PS: Um, well the truth is when I wrote that song, without getting too personal, there was this person who was important in my life at the time and I had written a new song and didn’t care to hear it. So I felt a little down about that for awhile and wrote a song that latter became the song ‘Titus Andronicus’, but I tried to modify the language so it was a little more universal. But I mean like, I don’t know, being in a rock n’ roll band is kind of like swimming upstream all the time, but we truly do appreciate it when those people that do listen to us do, and we care a lot more about them then the people who don’t listen to us.

DG: You are being called the lo-fi Bruce Springsteen. Do you think this is apt or do you just think this is because your all from New Jersey?

PS: Springsteen was really important to me, I really love Springsteen a lot and he’s "informed" our music quite a bit, but I do think that if we weren’t from New Jersey, people wouldn’t be pushing the Springsteen thing so far. I mean I wouldn’t ....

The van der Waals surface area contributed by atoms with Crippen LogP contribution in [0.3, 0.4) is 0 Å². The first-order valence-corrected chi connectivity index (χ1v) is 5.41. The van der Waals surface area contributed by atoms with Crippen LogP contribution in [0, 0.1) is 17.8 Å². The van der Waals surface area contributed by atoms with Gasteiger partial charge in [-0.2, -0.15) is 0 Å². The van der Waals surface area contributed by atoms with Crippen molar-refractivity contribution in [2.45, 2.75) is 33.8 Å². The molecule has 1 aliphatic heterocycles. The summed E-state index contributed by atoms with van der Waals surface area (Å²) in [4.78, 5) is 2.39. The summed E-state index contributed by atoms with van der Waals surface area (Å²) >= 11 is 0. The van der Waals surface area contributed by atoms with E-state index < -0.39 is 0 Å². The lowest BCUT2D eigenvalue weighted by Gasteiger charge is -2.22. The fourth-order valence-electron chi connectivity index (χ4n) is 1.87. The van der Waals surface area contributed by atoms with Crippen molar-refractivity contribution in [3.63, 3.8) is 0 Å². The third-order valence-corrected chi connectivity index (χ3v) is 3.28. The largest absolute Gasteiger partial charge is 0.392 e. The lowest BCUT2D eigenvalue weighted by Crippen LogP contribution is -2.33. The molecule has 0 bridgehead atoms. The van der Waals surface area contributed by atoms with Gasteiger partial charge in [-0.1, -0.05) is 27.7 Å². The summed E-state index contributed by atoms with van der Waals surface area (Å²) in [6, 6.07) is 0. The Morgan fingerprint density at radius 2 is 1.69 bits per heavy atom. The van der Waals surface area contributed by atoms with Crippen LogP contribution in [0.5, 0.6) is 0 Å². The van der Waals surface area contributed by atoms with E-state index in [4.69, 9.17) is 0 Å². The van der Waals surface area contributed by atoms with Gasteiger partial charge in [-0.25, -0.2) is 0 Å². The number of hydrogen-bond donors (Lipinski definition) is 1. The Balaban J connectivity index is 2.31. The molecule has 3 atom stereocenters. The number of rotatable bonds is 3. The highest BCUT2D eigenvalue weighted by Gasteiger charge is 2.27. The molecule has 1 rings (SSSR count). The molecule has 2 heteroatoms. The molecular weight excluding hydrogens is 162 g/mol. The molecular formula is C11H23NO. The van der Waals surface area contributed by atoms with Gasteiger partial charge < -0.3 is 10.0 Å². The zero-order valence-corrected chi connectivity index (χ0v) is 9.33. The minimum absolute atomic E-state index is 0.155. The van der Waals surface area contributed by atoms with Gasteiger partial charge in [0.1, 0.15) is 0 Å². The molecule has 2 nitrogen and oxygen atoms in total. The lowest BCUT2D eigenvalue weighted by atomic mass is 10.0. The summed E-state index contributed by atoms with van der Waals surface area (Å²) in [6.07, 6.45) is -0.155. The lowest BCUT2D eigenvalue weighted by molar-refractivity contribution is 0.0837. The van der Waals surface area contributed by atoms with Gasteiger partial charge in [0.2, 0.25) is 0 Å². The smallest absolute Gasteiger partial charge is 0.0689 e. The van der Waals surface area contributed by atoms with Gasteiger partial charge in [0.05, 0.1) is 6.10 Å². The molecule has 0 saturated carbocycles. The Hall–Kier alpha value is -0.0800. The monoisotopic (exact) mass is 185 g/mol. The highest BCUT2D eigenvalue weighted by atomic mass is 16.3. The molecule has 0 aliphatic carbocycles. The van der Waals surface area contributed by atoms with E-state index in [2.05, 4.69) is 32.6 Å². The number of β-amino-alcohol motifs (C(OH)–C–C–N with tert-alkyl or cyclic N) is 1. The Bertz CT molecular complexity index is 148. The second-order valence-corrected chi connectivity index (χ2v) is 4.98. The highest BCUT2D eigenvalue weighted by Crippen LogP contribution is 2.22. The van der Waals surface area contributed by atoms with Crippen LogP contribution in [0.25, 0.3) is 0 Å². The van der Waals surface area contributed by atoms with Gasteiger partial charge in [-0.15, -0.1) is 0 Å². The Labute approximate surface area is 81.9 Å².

DG: Totally disown it...

PS: Yea, exactly. I wouldn’t deny that Springsteen has been very important to me both as a musician and as a person from New Jersey.

DG: I saw on tour with Los Campesinos! and I saw you guys were getting along great. Our their plans for a collaboration?

PS: Um, well I’ve been talking to Tom, who plays guitar in Los Campesinos! about doing a remix of one of our songs, but who knows if that is going to be a reality. But they’re really great guys, we really came to be quite good friends with them.

DG: Ok one last question. Is it ever hard playing in Titus Andronicus because your doing a cross the globe tour and I’ve seen your live shows and their just frantic. Is it ever draining?

PS: I mean, we get pretty exhausted after the show, but that’s pretty much the only thing we do all day and it’s only for 45 minutes, so must of time we’re just sitting around, so it’s not like we’re running marathon and then doing the show. So yea, it’s not that hard.

DG: It looks like a marathon to me.

PS: We try. We try to do all we can, but that’s about the 45 minutes of honest work we do a day, so might as well do your best.